World of Pies
As coming-of-age, nostalgic, small-town southern chick books go, World of Pies is certainly not the worst. It's a novel, told in a series of chronological short stories, augmented by recipes that come up in the narrative (a device that's not especially new - see also, chick doyenne, Nora Ephron's Heartburn - or fresh, here).
The heroine, Roxanne, is 12 when the book starts and a married mom when it ends. Not really giving anything away there. The book tells you she's coming of age, and that's what these books do.
The jacket promises, "Roxanne is 12 years old and wild for baseball in 1962, the year of a pie-baking contest that will change her life forever. Life in the small town of Annette, Texas, has been idyllic, cozy; until this summer." Notwithstanding the misuse of the semicolon there, the book doesn't exactly deliver on such a pregnant promise.
Structuring the "novel" as stories is no more than a cheap device that allows the author to get away with avoiding transitions. The "devastating death" the jacket promises doesn't even happen in the narrative. A vital character just turns up dead and buried in the next story, past tense. If this were a play, everything interesting would occur offstage.
The book takes Roxanne through growing up in the 60s, her first sexual encounters (again, all past tense), college (past tense), a hippie wedding, a pregnancy, and a return to Annette.
It's not a bad book, it's just Lee Smith Lite. Readers looking for this kind of story should just pick up Smith's Live, Bottomless instead. Why settle for the imitation? -RR
What's Not To Love? The Adventures of a Mildly Perverted Young Writer
Jonathan Ames is a mess.
And in this collection of essays, Ames plumbs the depths of that condition.
He recounts bizarre sexual encounters, peculiar theories concerning his body functions and a veritable Whitman's sampler of other assorted hang-ups including a low-key Oedipal relationship with his mom.
Sometimes a bunch of these neuroses converge as when Ames recalls the tube of an endoscopy procedure entering his colon:
"I didn't want the nurse to think that I was used to such large objects having their way with me. But in high school I had put my hairbrush handle up my rear after I read about someone doing that in Penthouse. I had enjoyed the hairbrush handle, it struck some unknown nerve, and I had abused it several times. As a curse, I am now balding and soon will have no need of hairbrushes."
Most of the essays are amusing; all of them will make a reader cringe.
Ames belongs to the subset of outrageously confessional writers containing David Sedaris and Howard Stern. Like those writers, Ames doesn't offer flattering depictions of himself. But in their fearless candor, the reader has the opportunity to discreetly identify with some of these flawed people from the safety of the armchair. -ADG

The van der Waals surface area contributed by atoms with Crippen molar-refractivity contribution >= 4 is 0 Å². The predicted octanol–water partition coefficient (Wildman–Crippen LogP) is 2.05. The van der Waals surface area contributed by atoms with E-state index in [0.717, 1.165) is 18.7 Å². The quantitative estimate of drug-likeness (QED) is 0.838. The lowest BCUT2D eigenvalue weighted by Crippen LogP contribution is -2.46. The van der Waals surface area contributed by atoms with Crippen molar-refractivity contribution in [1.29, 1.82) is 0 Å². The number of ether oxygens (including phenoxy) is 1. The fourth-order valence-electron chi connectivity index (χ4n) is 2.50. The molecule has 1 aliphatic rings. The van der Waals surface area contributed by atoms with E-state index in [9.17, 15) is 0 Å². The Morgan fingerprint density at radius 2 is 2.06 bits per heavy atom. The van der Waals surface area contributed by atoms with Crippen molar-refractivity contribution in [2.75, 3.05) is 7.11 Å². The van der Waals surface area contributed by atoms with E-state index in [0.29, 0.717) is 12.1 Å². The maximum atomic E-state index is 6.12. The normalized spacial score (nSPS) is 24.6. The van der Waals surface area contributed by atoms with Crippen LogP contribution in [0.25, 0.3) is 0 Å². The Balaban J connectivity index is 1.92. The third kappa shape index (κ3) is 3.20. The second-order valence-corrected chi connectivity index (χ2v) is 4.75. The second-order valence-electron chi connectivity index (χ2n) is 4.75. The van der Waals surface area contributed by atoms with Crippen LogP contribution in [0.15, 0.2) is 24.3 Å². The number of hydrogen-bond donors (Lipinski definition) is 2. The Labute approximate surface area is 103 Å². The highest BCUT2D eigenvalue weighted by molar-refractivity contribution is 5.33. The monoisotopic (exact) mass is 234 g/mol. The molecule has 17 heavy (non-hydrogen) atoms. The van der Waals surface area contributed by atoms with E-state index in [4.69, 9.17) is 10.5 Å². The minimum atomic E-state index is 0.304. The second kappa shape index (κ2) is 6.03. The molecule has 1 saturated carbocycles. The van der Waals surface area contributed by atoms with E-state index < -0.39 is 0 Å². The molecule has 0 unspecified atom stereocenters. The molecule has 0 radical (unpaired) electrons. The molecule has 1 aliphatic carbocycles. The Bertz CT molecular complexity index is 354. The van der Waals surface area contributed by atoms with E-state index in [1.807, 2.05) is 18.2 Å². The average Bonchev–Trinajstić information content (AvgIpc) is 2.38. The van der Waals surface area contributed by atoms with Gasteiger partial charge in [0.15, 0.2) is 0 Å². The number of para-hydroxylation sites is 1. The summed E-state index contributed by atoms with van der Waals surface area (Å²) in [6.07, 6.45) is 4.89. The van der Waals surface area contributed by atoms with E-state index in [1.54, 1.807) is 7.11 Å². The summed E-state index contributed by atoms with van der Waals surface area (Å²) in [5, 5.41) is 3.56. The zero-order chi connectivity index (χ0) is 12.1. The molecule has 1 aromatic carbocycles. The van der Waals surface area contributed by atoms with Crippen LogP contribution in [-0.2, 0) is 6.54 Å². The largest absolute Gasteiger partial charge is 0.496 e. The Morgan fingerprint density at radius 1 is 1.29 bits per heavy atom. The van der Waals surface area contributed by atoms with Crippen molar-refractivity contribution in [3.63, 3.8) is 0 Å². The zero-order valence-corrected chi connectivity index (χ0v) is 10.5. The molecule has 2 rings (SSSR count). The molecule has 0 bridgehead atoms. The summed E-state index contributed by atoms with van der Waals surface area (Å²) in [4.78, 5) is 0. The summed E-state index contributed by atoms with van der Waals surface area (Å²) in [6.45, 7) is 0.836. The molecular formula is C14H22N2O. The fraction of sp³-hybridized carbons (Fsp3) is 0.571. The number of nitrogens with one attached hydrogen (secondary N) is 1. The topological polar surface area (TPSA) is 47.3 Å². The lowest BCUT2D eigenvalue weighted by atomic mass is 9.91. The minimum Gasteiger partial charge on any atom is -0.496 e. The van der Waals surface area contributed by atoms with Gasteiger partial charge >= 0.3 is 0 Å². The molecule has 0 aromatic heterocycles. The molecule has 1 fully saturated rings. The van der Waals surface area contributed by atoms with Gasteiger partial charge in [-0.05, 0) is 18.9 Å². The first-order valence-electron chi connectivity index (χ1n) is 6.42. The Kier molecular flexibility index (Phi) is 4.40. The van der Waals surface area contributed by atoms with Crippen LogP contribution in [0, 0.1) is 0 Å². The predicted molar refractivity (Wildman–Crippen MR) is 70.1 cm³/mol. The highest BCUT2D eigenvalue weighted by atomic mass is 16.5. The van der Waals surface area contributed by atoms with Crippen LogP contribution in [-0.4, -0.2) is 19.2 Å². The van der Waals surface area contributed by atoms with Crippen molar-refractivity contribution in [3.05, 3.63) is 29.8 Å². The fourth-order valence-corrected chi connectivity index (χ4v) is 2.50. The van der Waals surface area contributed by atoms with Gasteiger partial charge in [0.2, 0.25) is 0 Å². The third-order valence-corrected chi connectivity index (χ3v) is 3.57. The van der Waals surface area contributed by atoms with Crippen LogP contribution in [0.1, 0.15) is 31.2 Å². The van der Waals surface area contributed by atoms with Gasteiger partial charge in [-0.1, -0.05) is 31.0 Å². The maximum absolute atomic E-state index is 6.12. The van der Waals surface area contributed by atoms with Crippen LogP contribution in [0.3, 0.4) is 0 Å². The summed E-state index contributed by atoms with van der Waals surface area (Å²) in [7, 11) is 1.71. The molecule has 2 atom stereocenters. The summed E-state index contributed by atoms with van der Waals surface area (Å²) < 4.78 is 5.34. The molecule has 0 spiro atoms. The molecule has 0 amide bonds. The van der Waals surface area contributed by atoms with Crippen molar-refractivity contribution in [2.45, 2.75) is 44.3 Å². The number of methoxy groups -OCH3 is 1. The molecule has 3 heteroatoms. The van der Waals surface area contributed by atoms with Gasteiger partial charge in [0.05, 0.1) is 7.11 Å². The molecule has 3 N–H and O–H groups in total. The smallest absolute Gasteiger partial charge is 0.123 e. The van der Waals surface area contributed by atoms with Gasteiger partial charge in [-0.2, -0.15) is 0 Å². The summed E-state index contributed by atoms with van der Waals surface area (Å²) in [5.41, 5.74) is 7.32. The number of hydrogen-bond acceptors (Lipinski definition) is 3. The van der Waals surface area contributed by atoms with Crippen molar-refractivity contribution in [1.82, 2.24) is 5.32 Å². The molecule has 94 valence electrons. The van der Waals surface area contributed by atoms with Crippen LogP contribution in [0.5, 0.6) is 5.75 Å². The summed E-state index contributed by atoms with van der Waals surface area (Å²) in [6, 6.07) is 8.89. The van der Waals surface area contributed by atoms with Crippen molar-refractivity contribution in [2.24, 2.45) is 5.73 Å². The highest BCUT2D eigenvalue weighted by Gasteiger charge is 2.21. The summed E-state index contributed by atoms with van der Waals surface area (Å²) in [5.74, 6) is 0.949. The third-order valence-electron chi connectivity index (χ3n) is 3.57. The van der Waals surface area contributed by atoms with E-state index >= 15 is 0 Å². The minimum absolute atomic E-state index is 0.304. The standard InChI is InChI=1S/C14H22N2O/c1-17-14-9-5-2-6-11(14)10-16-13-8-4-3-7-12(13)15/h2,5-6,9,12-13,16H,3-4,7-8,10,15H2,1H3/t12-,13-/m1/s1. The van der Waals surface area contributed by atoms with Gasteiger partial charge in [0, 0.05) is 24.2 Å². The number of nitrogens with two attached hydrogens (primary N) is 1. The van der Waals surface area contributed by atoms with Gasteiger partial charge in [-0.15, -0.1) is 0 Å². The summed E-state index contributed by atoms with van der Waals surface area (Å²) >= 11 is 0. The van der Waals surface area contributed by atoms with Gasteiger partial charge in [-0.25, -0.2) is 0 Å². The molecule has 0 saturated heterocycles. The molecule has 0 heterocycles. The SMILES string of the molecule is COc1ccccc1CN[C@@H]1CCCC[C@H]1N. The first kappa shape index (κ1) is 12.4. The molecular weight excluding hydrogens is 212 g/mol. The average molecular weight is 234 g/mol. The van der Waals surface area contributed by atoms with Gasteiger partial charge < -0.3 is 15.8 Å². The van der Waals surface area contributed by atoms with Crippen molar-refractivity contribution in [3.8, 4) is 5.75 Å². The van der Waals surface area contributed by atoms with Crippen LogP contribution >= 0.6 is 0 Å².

THE FEAST OF LOVE
The Feast of Love, indeed. A self-conscious novel, Charles Baxter writes as if the characters are dictating their stories to him. In the beginning, Baxter-a fictional Baxter-opens the novel with a detailed stroll through Ann Arbor, trying to walk off his insomnia. He meets an acquaintance, Bradley, who gives him the idea to write the stories of all the people with whom he comes into contact. "Everybody's got a story," he says, and he starts into his.
The next narration is by Bradley's ex-wife. From here, the book moves from one connection to the next, and we get to know the characters through each chapter's first-person story. They move toward each other, move into and out of one another's lives. These people, who seem unlikely to cross paths, end up becoming friends, good neighbors, helping each other out in times of need. And Baxter, with a keen eye for people's idiosyncrasies, creates a convincing and unique voice for each character.
Each person has a tale of love or failed love-husband and wife, man and dog, father and son. A lawyer, a struggling artist/coffeehouse owner, a philosophy teacher, a punk girl and her boyfriend. Mistresses, soulmates, friends. Each person performs multiple roles in this book, providing readers with a look at the complexities of modern love.
Baxter is a cool cynic with romantic tendencies. He wants to believe in the power of love, but he has seen too many casualties. He notices the small details that mean nothing alone but in context provide powerful commentary for our time. -Steven Tweddell